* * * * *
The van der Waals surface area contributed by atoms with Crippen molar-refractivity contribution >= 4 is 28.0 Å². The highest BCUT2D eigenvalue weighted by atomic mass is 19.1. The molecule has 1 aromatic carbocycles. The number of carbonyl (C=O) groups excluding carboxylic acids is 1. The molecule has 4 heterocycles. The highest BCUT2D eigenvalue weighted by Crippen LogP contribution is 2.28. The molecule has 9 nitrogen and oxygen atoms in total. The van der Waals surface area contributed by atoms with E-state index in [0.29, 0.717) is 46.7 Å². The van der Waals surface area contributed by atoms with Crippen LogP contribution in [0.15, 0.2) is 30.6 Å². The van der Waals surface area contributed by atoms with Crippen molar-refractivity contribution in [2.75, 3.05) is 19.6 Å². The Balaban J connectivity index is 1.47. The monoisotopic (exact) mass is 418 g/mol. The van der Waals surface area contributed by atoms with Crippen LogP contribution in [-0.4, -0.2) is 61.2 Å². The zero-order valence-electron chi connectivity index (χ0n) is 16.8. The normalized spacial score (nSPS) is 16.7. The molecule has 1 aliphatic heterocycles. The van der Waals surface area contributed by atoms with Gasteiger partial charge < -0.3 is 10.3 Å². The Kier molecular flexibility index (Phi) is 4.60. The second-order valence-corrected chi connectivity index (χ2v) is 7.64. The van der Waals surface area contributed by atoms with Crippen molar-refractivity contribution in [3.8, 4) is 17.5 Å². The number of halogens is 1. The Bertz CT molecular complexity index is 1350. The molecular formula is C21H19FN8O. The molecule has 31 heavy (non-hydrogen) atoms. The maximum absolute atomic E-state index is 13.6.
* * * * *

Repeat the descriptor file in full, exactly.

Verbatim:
The van der Waals surface area contributed by atoms with Crippen molar-refractivity contribution >= 4 is 28.0 Å². The highest BCUT2D eigenvalue weighted by atomic mass is 19.1. The molecule has 1 aromatic carbocycles. The number of carbonyl (C=O) groups excluding carboxylic acids is 1. The molecule has 4 heterocycles. The highest BCUT2D eigenvalue weighted by Crippen LogP contribution is 2.28. The molecule has 9 nitrogen and oxygen atoms in total. The van der Waals surface area contributed by atoms with E-state index in [0.29, 0.717) is 46.7 Å². The van der Waals surface area contributed by atoms with Crippen LogP contribution in [0.15, 0.2) is 30.6 Å². The van der Waals surface area contributed by atoms with Crippen molar-refractivity contribution in [2.75, 3.05) is 19.6 Å². The Balaban J connectivity index is 1.47. The monoisotopic (exact) mass is 418 g/mol. The van der Waals surface area contributed by atoms with Crippen LogP contribution in [-0.4, -0.2) is 61.2 Å². The zero-order valence-electron chi connectivity index (χ0n) is 16.8. The normalized spacial score (nSPS) is 16.7. The molecule has 1 aliphatic heterocycles. The van der Waals surface area contributed by atoms with Gasteiger partial charge < -0.3 is 10.3 Å². The Kier molecular flexibility index (Phi) is 4.60. The second-order valence-corrected chi connectivity index (χ2v) is 7.64. The van der Waals surface area contributed by atoms with Crippen molar-refractivity contribution in [3.8, 4) is 17.5 Å². The number of halogens is 1. The Bertz CT molecular complexity index is 1350. The molecular formula is C21H19FN8O. The molecule has 31 heavy (non-hydrogen) atoms. The maximum absolute atomic E-state index is 13.6.